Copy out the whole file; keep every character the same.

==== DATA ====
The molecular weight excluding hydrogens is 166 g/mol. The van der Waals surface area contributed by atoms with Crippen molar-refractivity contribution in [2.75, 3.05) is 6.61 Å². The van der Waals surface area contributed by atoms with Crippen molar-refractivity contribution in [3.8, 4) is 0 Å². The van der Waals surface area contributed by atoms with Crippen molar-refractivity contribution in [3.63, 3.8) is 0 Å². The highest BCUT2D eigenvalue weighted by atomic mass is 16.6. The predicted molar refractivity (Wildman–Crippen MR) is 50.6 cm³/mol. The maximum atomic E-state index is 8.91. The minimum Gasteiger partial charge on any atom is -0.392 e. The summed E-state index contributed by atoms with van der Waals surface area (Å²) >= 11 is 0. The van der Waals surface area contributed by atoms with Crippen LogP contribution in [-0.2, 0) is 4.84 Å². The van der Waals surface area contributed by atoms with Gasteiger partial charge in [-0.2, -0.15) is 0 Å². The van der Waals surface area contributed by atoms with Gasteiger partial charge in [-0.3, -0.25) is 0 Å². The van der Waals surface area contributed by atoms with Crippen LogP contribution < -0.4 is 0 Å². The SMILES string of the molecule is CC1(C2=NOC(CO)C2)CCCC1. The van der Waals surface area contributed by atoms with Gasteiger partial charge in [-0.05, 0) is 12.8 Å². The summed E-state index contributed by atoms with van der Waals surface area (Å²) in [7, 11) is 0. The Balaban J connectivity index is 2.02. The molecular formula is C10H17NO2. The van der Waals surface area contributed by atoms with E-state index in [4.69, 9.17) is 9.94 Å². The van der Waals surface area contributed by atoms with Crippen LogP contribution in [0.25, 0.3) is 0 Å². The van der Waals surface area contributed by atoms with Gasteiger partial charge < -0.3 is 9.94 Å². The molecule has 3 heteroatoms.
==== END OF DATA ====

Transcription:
The molecular weight excluding hydrogens is 166 g/mol. The van der Waals surface area contributed by atoms with Crippen molar-refractivity contribution in [2.75, 3.05) is 6.61 Å². The van der Waals surface area contributed by atoms with Crippen molar-refractivity contribution in [3.8, 4) is 0 Å². The van der Waals surface area contributed by atoms with Crippen molar-refractivity contribution in [3.63, 3.8) is 0 Å². The highest BCUT2D eigenvalue weighted by atomic mass is 16.6. The predicted molar refractivity (Wildman–Crippen MR) is 50.6 cm³/mol. The maximum atomic E-state index is 8.91. The minimum Gasteiger partial charge on any atom is -0.392 e. The summed E-state index contributed by atoms with van der Waals surface area (Å²) >= 11 is 0. The van der Waals surface area contributed by atoms with Crippen LogP contribution in [-0.2, 0) is 4.84 Å². The van der Waals surface area contributed by atoms with Gasteiger partial charge in [-0.2, -0.15) is 0 Å². The van der Waals surface area contributed by atoms with Gasteiger partial charge in [-0.3, -0.25) is 0 Å². The van der Waals surface area contributed by atoms with Crippen LogP contribution < -0.4 is 0 Å². The SMILES string of the molecule is CC1(C2=NOC(CO)C2)CCCC1. The van der Waals surface area contributed by atoms with Gasteiger partial charge in [-0.05, 0) is 12.8 Å². The summed E-state index contributed by atoms with van der Waals surface area (Å²) in [7, 11) is 0. The Balaban J connectivity index is 2.02. The molecular formula is C10H17NO2. The van der Waals surface area contributed by atoms with E-state index in [4.69, 9.17) is 9.94 Å². The van der Waals surface area contributed by atoms with Crippen LogP contribution in [0.25, 0.3) is 0 Å². The van der Waals surface area contributed by atoms with Gasteiger partial charge < -0.3 is 9.94 Å². The molecule has 3 heteroatoms.